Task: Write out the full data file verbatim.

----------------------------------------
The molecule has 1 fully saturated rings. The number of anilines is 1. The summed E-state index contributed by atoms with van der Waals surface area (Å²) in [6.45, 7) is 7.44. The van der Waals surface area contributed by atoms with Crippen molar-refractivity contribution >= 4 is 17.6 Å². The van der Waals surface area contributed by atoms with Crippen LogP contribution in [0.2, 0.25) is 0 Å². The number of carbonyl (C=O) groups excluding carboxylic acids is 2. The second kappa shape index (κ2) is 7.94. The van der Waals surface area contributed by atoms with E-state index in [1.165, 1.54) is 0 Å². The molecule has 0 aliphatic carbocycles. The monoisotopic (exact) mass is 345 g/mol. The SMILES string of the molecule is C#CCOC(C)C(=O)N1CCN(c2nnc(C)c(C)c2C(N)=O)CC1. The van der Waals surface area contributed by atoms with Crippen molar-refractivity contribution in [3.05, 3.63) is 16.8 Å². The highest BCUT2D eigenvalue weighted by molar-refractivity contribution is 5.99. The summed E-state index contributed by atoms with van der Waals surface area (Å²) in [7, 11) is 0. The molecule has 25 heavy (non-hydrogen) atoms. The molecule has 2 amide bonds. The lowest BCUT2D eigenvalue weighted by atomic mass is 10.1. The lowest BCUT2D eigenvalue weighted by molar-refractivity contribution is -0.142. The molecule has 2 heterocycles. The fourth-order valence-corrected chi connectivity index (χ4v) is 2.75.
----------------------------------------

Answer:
The molecule has 1 fully saturated rings. The number of anilines is 1. The summed E-state index contributed by atoms with van der Waals surface area (Å²) in [6.45, 7) is 7.44. The van der Waals surface area contributed by atoms with Crippen molar-refractivity contribution >= 4 is 17.6 Å². The van der Waals surface area contributed by atoms with Crippen LogP contribution in [0.2, 0.25) is 0 Å². The number of carbonyl (C=O) groups excluding carboxylic acids is 2. The second kappa shape index (κ2) is 7.94. The van der Waals surface area contributed by atoms with E-state index in [1.165, 1.54) is 0 Å². The molecule has 0 aliphatic carbocycles. The monoisotopic (exact) mass is 345 g/mol. The SMILES string of the molecule is C#CCOC(C)C(=O)N1CCN(c2nnc(C)c(C)c2C(N)=O)CC1. The van der Waals surface area contributed by atoms with Crippen molar-refractivity contribution in [3.05, 3.63) is 16.8 Å². The highest BCUT2D eigenvalue weighted by molar-refractivity contribution is 5.99. The summed E-state index contributed by atoms with van der Waals surface area (Å²) in [7, 11) is 0. The molecule has 25 heavy (non-hydrogen) atoms. The molecule has 2 amide bonds. The lowest BCUT2D eigenvalue weighted by atomic mass is 10.1. The lowest BCUT2D eigenvalue weighted by molar-refractivity contribution is -0.142. The molecule has 2 heterocycles. The fourth-order valence-corrected chi connectivity index (χ4v) is 2.75.